This is a bright little gem. In just five songs, they convinced me they are a band I want to follow as they progress through life (actually I only needed two). They are from Australia, so it may be a challenge seeing them, but hopefully they will keep writing and releasing records like this. They work the folk and folk-rock range in a universal manner, not being too rooted, but shooting outward with big bold strokes worked around the quieter traditional sounds. The female vocals are exquisite, the guitars are delicate and the arrangements are full and thoughtful. This is excellent.

And what do you know, but they are opening for the Vaccines at the 9:30 Club on Thursday, June 7th. Sounds like an absolute winner.


This short album has seven songs that work the modern rhythm and blues. There is electronica in the backing for the most part, although you can hear some real guitars and keyboards in there as well. The star are the vocals of Mikaela Kahn with her smooth delivery that can pull at the emotions without going too far over the top. The backing music showcases the vocals well with reasonable restraint but some fine harmonic touches. The songs may not completely bowl you over, the but the delivery is so composed, that it will make for a satisfying listen.

Honestly, this is the kind of modern electronica soul music that I occasionally see at the U Street Music Hall and end up wishing I had gone to another club instead. It is reasonable enough if you like the approach, but I prefer something with a bit more old school backing and more dynamic in vocal delivery. There are eight really long songs here to explore if this is your field of expertise.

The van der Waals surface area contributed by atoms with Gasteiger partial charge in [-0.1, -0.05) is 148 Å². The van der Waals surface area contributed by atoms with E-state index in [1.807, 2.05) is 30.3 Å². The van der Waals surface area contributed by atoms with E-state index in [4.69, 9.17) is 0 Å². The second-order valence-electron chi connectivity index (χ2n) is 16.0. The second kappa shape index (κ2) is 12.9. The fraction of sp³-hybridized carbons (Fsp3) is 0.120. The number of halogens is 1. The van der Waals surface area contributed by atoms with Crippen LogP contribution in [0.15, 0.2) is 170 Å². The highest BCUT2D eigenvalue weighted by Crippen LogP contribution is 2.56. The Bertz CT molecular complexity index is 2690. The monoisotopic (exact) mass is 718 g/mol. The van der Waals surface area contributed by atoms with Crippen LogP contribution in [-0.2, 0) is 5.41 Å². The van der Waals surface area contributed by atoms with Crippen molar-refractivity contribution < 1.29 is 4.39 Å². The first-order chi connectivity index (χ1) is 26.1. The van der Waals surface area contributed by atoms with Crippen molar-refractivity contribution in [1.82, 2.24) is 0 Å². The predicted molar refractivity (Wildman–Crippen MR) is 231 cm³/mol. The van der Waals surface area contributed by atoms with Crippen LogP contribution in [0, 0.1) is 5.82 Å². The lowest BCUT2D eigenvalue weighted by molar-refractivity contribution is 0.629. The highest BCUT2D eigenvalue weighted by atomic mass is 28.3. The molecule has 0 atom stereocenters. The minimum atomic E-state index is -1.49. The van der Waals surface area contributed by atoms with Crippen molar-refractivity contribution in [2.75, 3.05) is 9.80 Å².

Raucous power pop re-emerged during the punk scene and will endure for a long time. Kyle Sowash and his band do the tradition proud with plenty of moves reminiscent of Husker Du, Ted Leo, and Sebadoh. the hooks are decent and the guitar has an extra ferocious edge on some of the cuts. They slow a few down and play around with the pace just enough to delineate the songs as they come fast at ya. The only area I can see to work on is the vocals, which work best when there is some energy. Occasionally, they trail off a bit too lazily. Otherwise, these songs will have you boppin’ around, figuratively if not literally

Songs to start with first:

Lemons - Not too tart here, with a fine hook and plenty of power.

Driveway Moments - One of the most brisk songs of the 17 here, no time for slack.

King Chip of Fudge Mountain - Radio friendly reworked title of an earlier song on the LP. Use you imagination if you dare.

This seven song record features a steady and powerful sound that fits perfectly into that British neo psyche/shoegaze post punk world. The guitars are strong and spacey with a controlled beat and up front vocals that remind me of many of the classic singers from the 80s onward. It is all a pleasant listen, but the songs were about half and half, with the better half having me sit up and take notice with the others sliding into comfortably assertive background music. That is not bad and if you like this style of band, New Politicians has done enough here to dig into.